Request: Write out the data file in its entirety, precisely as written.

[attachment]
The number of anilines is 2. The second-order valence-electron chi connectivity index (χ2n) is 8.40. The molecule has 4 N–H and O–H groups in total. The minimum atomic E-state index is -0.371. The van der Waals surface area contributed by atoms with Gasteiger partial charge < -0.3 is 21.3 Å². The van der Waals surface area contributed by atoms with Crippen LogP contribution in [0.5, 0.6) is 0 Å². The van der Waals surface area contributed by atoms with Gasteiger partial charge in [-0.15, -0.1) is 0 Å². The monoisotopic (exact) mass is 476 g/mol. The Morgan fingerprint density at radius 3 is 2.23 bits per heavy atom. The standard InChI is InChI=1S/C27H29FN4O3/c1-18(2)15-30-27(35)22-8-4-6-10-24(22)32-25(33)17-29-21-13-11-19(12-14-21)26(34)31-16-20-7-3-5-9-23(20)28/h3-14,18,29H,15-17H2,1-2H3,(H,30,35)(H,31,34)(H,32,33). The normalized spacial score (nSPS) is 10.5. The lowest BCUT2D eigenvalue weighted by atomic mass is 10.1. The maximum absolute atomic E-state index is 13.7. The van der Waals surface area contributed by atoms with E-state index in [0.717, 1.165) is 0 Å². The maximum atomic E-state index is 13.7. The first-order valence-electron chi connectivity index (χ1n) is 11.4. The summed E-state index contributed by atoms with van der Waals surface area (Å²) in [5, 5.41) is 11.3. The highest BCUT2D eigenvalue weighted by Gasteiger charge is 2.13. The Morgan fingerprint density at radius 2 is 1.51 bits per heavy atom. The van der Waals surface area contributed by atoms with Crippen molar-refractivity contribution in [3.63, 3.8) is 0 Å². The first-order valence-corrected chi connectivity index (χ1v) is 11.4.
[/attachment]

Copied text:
The number of anilines is 2. The second-order valence-electron chi connectivity index (χ2n) is 8.40. The molecule has 4 N–H and O–H groups in total. The minimum atomic E-state index is -0.371. The van der Waals surface area contributed by atoms with Gasteiger partial charge < -0.3 is 21.3 Å². The van der Waals surface area contributed by atoms with Crippen LogP contribution in [0.5, 0.6) is 0 Å². The van der Waals surface area contributed by atoms with Gasteiger partial charge in [-0.15, -0.1) is 0 Å². The monoisotopic (exact) mass is 476 g/mol. The Morgan fingerprint density at radius 3 is 2.23 bits per heavy atom. The standard InChI is InChI=1S/C27H29FN4O3/c1-18(2)15-30-27(35)22-8-4-6-10-24(22)32-25(33)17-29-21-13-11-19(12-14-21)26(34)31-16-20-7-3-5-9-23(20)28/h3-14,18,29H,15-17H2,1-2H3,(H,30,35)(H,31,34)(H,32,33). The normalized spacial score (nSPS) is 10.5. The lowest BCUT2D eigenvalue weighted by atomic mass is 10.1. The maximum absolute atomic E-state index is 13.7. The van der Waals surface area contributed by atoms with E-state index in [0.717, 1.165) is 0 Å². The maximum atomic E-state index is 13.7. The first-order valence-electron chi connectivity index (χ1n) is 11.4. The summed E-state index contributed by atoms with van der Waals surface area (Å²) in [5, 5.41) is 11.3. The highest BCUT2D eigenvalue weighted by Gasteiger charge is 2.13. The Morgan fingerprint density at radius 2 is 1.51 bits per heavy atom. The van der Waals surface area contributed by atoms with Crippen molar-refractivity contribution in [3.63, 3.8) is 0 Å². The first-order valence-corrected chi connectivity index (χ1v) is 11.4.